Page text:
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Water -Key to Climate Change 

Water has many extraordinary and unique properties and, at present, conditions prevail on the planet of Earth so these properties work to support life here.

Scaled distribution of layers in the atmosphere   T=thermosphere M=mesosphere S=stratosphere W=troposphere where almost all water is found




Web lesson
It's Just a Phase: Water as a Solid, Liquid, and Gas

















NASA site showing how localised water is in the atmosphere




Web lesson How high the atmosphere?
**Be language alert**



Water is part of every living organism, including humans. We are 55-65% water and organs like our brains are 70-80% water. 

Water can exist in all three states (liquid, solid, vapour) at once and does so on Earth.

 It is a liquid between 0°C and 100°C and so can exist as a liquid on most parts of the planet. Oceans cover 71% of Earth’s surface.   

 It conducts thermal energy more easily than any liquid except mercury. This means it acts to moderate temperature differences in the oceans and also within each of us.

It is slow to heat and slow to cool.  This moderates surface temperatures of the planet and it helps each of us resist changes to our own temperatures from sudden weather changes. This property  means that  relatively small changes to the amount of water vapour in the atmosphere can produce large variations in weather.

 It is ‘sticky’ and forms drops. This enables it to form tiny water droplets or ice crystals around tiny dust particles (cloud condensation nuclei) in the air. It also enables water to move through our capillaries.

 The white cloud, ice and snow forms of water scatter sun light around the atmosphere and reflect it back out into space. Also when sunlight strikes water at an angle it tends to be reflected. This helps maintain the thermal balance of Earth.

 It is unique in that its solid form floats on its liquid form i.e. is less dense when solid. This property works to support life on Earth. 

Water vapour absorbs low frequency waves of energy e.g. the infrared waves emitted from the sun and from Earths surface. It re-emits them in all directions, including back to Earth’s surface. Without water vapour in the atmosphere Earth’s surface would be about 31°C cooler! Combined, the other Warmer Trace Gases make about 2°C difference to the global surface temperature.

 It is concentrated in the bottom layer of the atmosphere and then only in certain regions of the globe. 99% of water vapour and ‘weather’ is found in the troposphere i.e. within 8-15kms of Earth’s surface. It is barely detectable in -40°C Antarctic air (0.0001% of the air). It can be 4% of the +40°C Saharan Desert air. 

About 0.001% (13000 cu. kms) of the mass of Earth’s water is in the atmosphere. There is 45000 times as much in the oceans (1400 million cu. kms). Each day about 250 cu. kms evaporates into the atmosphere and this is balanced by precipitation (rain, mist, drizzle, hail, snow falls).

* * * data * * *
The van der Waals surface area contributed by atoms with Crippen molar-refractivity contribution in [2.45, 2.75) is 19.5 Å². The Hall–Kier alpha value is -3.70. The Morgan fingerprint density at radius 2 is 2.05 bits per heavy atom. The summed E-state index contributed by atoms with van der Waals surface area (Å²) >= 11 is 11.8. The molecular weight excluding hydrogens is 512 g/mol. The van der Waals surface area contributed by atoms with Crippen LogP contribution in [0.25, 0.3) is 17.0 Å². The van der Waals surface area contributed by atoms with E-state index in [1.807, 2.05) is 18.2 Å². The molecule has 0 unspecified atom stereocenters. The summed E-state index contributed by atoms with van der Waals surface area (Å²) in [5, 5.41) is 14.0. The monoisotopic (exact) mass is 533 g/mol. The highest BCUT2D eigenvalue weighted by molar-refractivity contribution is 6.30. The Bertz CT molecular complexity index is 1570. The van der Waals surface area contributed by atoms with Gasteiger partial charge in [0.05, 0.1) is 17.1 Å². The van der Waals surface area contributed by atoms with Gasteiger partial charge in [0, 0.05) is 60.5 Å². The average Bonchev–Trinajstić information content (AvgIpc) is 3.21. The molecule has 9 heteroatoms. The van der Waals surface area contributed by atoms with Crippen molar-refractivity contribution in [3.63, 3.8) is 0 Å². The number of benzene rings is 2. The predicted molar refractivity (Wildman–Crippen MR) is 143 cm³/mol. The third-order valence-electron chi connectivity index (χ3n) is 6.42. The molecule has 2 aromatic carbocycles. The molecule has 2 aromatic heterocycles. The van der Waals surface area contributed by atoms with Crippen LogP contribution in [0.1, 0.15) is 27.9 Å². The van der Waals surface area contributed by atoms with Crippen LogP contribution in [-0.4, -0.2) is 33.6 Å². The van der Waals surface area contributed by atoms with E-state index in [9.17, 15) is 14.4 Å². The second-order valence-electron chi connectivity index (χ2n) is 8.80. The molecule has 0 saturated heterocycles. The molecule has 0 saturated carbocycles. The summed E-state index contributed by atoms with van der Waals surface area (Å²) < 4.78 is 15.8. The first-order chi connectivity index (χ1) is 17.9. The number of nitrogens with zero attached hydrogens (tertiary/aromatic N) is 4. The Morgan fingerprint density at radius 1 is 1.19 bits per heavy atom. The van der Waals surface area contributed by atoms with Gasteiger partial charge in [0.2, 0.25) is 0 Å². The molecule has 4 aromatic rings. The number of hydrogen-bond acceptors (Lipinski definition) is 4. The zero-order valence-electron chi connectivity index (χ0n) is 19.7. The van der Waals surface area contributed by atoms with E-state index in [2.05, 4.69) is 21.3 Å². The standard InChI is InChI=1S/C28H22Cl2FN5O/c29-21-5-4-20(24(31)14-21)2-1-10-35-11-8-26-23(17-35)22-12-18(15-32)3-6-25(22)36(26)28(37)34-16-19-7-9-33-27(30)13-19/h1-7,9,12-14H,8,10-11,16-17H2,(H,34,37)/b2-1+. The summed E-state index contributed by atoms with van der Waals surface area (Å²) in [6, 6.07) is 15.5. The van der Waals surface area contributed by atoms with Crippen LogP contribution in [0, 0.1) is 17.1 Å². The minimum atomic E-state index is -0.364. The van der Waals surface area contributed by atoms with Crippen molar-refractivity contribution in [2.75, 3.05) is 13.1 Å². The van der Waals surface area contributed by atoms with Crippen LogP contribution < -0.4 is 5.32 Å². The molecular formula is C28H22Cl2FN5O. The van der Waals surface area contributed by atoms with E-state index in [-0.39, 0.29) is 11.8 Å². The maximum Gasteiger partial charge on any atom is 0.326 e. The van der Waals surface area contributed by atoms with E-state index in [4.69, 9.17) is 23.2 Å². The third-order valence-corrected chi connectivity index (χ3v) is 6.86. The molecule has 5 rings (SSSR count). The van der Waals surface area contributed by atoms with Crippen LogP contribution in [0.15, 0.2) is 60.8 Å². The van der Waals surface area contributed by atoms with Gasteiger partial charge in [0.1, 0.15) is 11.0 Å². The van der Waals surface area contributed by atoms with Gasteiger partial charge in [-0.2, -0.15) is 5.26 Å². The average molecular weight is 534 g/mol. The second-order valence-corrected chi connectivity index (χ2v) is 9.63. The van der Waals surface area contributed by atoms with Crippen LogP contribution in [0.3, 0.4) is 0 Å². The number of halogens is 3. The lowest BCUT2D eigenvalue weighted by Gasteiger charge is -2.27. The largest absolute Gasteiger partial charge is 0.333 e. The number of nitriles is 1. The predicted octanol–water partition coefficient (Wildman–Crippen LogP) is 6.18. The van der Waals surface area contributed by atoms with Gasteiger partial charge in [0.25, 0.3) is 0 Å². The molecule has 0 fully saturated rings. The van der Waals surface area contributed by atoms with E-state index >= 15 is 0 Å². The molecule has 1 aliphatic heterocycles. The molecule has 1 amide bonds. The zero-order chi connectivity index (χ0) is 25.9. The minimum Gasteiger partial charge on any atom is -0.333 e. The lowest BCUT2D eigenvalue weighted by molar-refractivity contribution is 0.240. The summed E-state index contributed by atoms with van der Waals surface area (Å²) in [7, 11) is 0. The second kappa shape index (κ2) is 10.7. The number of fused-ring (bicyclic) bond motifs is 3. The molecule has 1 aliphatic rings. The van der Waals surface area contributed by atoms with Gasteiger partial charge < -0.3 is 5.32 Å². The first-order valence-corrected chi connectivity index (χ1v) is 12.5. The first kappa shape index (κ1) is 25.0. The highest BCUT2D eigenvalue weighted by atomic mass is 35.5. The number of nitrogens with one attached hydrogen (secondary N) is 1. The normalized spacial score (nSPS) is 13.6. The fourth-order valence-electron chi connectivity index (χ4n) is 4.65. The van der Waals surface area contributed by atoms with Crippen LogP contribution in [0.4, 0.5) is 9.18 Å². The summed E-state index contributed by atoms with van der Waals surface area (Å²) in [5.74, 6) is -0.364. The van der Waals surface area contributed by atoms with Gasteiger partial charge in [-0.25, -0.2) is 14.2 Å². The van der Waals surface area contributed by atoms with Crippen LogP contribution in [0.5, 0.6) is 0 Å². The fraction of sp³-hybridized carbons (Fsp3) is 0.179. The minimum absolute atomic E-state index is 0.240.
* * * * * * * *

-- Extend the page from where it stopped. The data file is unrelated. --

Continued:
The movement of both the oceans and the atmosphere transfer thermal energy from warmer regions to cooler regions. In the absence of water the poles would be much cooler and the tropics much warmer. Similarly the extremes between day and night surface temperatures would be much greater.

 Water molecules are cycled in and out of the atmosphere every 6-10 days. By comparison, CO2 molecules have a cycle of 60 years or more.

 The constant interchange between the oceans and the atmosphere is not limited to water molecules. 99% of Earth’s CO2 is dissolved in the oceans. Increasing the thermal energy retained by the oceans reduces their absorption and increases their emission of CO2.

Understanding the role of water is the greatest challenge in the study of Climate Change.  
It is by far the dominant Warmer Trace Gas.
The rapid atmospheric water cycle and the slow ocean thermal cycle can both generate sudden changes.   
Clouds cool Earth’s surface by reflecting solar energy back to space and warm it by retaining infra-red radiation and radiating it back to Earth’s surface.
Both solar and terrestrial activities generate the nuclei or seeds for cloud formation.    
Additional high cloud formation tends to warm up Earth’s surface and low cloud to cool it down.
The challenge is to predict how and where clouds will form in response to a thermal build-up at Earth’s surface and to know whether different regions cool down or warm up.

One thing is certain. The study of the complex role water has in Earth’s energy balance reveals a precious substance of extraordinary beauty and that we are part of an awesome process. 

 This page is part of a programme  Communicating and Teaching the scientific principles underlying Climate Change issues.

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Space =
500-1000 kms (variable)

Centre of Earth =
Approx. 6378kms


























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Web data
The  Oceans

Web lesson
The Water Cycle